bp and CleanBay Renewables have signed a 15-year agreement where bp will purchase renewable natural gas (RNG) processed from poultry litter – a mixture of manure, feathers and bedding – and sell it as fuel for the U.S. transportation sector.
CleanBay manages this process by mixing poultry litter with water in a closed system known as an anaerobic digester. One of the end products is biogas, which includes methane. The biogas can be processed into RNG and used to fuel vehicles.
Through this agreement, bp’s trading and shipping team will sell the fuel to its customers, initially in California. There is strong demand for RNG fuel in the state due to incentives from its low carbon fuel standard. RNG-fueled vehicles are estimated to result in up to 95 percent lower greenhouse gas (GHG) emissions than those fueled by gasoline or diesel on a lifecycle basis, according to a U.S. Department of Energy study.
“Working with innovative companies like CleanBay will be key for bp to reach our net zero ambition,” says Michael Thomas, bp’s vice president of biogas origination. “As one of the largest suppliers of RNG to the U.S. transportation sector, this agreement will help us continue delivering competitive, reliable energy solutions.”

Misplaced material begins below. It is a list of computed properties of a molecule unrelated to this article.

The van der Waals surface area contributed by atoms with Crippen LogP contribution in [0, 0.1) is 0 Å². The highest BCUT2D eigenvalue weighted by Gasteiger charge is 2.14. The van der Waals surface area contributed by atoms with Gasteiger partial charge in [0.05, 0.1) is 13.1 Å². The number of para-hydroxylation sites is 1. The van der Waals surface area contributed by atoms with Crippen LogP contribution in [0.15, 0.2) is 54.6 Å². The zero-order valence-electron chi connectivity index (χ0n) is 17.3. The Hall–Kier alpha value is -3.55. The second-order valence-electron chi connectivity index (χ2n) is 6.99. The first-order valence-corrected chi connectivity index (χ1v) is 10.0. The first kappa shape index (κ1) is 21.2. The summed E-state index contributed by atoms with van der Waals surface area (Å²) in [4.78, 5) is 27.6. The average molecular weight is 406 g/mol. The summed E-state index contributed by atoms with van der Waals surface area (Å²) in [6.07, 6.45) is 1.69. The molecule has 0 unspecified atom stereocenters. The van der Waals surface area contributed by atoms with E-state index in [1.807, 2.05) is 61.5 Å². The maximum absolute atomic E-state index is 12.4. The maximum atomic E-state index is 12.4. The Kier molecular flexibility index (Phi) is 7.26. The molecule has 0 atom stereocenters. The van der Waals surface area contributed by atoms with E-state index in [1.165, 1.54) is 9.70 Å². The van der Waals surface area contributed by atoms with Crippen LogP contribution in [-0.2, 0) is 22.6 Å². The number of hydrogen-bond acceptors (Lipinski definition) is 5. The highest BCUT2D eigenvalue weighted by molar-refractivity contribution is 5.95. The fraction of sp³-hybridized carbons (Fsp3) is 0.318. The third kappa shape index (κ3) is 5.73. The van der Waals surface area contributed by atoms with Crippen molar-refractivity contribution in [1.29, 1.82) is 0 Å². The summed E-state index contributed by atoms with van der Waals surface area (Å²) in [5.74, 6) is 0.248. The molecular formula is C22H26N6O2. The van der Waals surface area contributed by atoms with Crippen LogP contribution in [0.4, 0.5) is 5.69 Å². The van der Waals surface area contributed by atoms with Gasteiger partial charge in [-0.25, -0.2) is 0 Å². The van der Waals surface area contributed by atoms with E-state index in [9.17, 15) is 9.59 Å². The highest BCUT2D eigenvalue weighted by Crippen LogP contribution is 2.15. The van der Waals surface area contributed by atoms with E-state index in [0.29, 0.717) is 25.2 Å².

“By collaborating with bp, we continue taking steps to positively impact our environment,” states Thomas Spangler, executive chairman of CleanBay Renewables. “Not only will our process improve the air, soil and water quality around our agricultural facilities, but our RNG is a sustainable, environmentally-friendly way to help reduce GHG emissions.”
This agreement with bp directly supports the financing for CleanBay’s first active bio-conversion facility, planned in eastern Maryland. CleanBay is actively exploring sites for future facilities in the Mid-Atlantic, Southeast and California. Its goal is to establish a portfolio of RNG and power facilities that reduce local emissions and provide farmers with an alternative use for their poultry litter and a fertilizer to increase their food production. Each of the 30 proposed CleanBay facilities is expected to generate enough sustainable energy to power 9,200 cars per year by recycling more than 150,000 tons of poultry litter annually.
CleanBay has incorporated measures to further reduce its carbon footprint, including co-located solar power fields to meet the onsite power needs and the production of alternative products like green hydrogen.
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